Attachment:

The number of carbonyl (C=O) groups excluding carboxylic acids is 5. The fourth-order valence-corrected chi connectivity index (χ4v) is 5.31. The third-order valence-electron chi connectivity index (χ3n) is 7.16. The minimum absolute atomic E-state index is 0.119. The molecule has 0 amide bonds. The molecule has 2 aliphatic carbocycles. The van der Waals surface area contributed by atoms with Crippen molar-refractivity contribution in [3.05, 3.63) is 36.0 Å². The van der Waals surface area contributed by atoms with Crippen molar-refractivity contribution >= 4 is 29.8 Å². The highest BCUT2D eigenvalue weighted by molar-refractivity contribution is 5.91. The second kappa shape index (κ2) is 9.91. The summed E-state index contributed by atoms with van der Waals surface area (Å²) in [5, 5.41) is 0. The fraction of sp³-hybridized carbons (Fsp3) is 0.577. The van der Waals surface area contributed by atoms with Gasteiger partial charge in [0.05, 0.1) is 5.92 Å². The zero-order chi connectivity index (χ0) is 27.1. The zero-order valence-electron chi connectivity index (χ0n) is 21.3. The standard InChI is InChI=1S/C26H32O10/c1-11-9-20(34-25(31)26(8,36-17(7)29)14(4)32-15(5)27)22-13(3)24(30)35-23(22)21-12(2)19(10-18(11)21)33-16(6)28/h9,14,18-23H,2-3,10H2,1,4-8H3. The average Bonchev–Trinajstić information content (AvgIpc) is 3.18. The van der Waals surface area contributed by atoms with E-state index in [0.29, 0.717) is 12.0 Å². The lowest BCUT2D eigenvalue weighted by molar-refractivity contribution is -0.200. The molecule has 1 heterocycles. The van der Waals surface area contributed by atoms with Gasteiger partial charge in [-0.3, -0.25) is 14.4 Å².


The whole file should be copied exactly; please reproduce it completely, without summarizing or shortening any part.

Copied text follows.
The number of carbonyl (C=O) groups excluding carboxylic acids is 5. The fourth-order valence-corrected chi connectivity index (χ4v) is 5.31. The third-order valence-electron chi connectivity index (χ3n) is 7.16. The minimum absolute atomic E-state index is 0.119. The molecule has 0 amide bonds. The molecule has 2 aliphatic carbocycles. The van der Waals surface area contributed by atoms with Crippen molar-refractivity contribution in [3.05, 3.63) is 36.0 Å². The van der Waals surface area contributed by atoms with Crippen molar-refractivity contribution >= 4 is 29.8 Å². The highest BCUT2D eigenvalue weighted by molar-refractivity contribution is 5.91. The second kappa shape index (κ2) is 9.91. The summed E-state index contributed by atoms with van der Waals surface area (Å²) in [5, 5.41) is 0. The fraction of sp³-hybridized carbons (Fsp3) is 0.577. The van der Waals surface area contributed by atoms with Gasteiger partial charge in [0.05, 0.1) is 5.92 Å². The zero-order chi connectivity index (χ0) is 27.1. The zero-order valence-electron chi connectivity index (χ0n) is 21.3. The standard InChI is InChI=1S/C26H32O10/c1-11-9-20(34-25(31)26(8,36-17(7)29)14(4)32-15(5)27)22-13(3)24(30)35-23(22)21-12(2)19(10-18(11)21)33-16(6)28/h9,14,18-23H,2-3,10H2,1,4-8H3. The average Bonchev–Trinajstić information content (AvgIpc) is 3.18. The van der Waals surface area contributed by atoms with E-state index in [0.29, 0.717) is 12.0 Å². The lowest BCUT2D eigenvalue weighted by molar-refractivity contribution is -0.200. The molecule has 1 heterocycles. The van der Waals surface area contributed by atoms with Gasteiger partial charge in [-0.3, -0.25) is 14.4 Å².